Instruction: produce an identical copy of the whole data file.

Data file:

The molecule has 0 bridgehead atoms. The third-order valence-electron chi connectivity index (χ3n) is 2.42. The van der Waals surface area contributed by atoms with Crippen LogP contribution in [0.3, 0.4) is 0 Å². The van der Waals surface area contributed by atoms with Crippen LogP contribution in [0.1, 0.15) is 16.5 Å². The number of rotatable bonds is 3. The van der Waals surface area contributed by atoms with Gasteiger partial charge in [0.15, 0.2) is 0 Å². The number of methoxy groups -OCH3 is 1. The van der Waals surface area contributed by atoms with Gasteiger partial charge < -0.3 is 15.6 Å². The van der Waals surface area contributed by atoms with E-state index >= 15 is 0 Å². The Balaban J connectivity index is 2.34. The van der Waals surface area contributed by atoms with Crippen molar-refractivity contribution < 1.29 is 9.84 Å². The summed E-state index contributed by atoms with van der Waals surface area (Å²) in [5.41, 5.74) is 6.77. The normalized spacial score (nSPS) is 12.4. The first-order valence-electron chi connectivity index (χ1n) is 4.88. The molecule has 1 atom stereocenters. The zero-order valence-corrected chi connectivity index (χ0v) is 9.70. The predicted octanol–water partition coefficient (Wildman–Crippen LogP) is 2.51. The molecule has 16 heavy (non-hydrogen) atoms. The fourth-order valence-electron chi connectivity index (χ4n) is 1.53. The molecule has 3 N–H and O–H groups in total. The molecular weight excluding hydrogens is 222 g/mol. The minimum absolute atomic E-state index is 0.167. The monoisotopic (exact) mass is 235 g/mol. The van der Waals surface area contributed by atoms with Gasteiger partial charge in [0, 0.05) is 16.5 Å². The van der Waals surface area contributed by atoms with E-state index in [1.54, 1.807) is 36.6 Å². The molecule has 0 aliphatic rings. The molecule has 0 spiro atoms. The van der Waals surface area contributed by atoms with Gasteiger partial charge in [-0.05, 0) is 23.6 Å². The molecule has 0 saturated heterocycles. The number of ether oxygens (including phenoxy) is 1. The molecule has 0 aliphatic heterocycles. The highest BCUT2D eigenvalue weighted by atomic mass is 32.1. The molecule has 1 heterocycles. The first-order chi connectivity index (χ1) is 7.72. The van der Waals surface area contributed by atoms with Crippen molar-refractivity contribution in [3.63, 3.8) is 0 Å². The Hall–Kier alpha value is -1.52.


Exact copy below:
The molecule has 0 bridgehead atoms. The third-order valence-electron chi connectivity index (χ3n) is 2.42. The van der Waals surface area contributed by atoms with Crippen LogP contribution in [0.3, 0.4) is 0 Å². The van der Waals surface area contributed by atoms with Crippen LogP contribution in [0.1, 0.15) is 16.5 Å². The number of rotatable bonds is 3. The van der Waals surface area contributed by atoms with Gasteiger partial charge in [0.15, 0.2) is 0 Å². The number of methoxy groups -OCH3 is 1. The van der Waals surface area contributed by atoms with Gasteiger partial charge < -0.3 is 15.6 Å². The van der Waals surface area contributed by atoms with E-state index >= 15 is 0 Å². The Balaban J connectivity index is 2.34. The van der Waals surface area contributed by atoms with Crippen molar-refractivity contribution < 1.29 is 9.84 Å². The summed E-state index contributed by atoms with van der Waals surface area (Å²) in [5.41, 5.74) is 6.77. The normalized spacial score (nSPS) is 12.4. The first-order valence-electron chi connectivity index (χ1n) is 4.88. The molecule has 1 atom stereocenters. The zero-order valence-corrected chi connectivity index (χ0v) is 9.70. The predicted octanol–water partition coefficient (Wildman–Crippen LogP) is 2.51. The molecule has 16 heavy (non-hydrogen) atoms. The fourth-order valence-electron chi connectivity index (χ4n) is 1.53. The molecule has 3 N–H and O–H groups in total. The molecular weight excluding hydrogens is 222 g/mol. The minimum absolute atomic E-state index is 0.167. The monoisotopic (exact) mass is 235 g/mol. The van der Waals surface area contributed by atoms with Gasteiger partial charge in [0, 0.05) is 16.5 Å². The van der Waals surface area contributed by atoms with E-state index in [1.54, 1.807) is 36.6 Å². The molecule has 0 aliphatic rings. The molecule has 0 spiro atoms. The van der Waals surface area contributed by atoms with Gasteiger partial charge in [-0.05, 0) is 23.6 Å². The molecule has 0 saturated heterocycles. The number of ether oxygens (including phenoxy) is 1. The molecule has 0 aliphatic heterocycles. The highest BCUT2D eigenvalue weighted by atomic mass is 32.1. The molecule has 1 heterocycles. The first-order chi connectivity index (χ1) is 7.72. The van der Waals surface area contributed by atoms with Crippen molar-refractivity contribution in [3.63, 3.8) is 0 Å². The Hall–Kier alpha value is -1.52.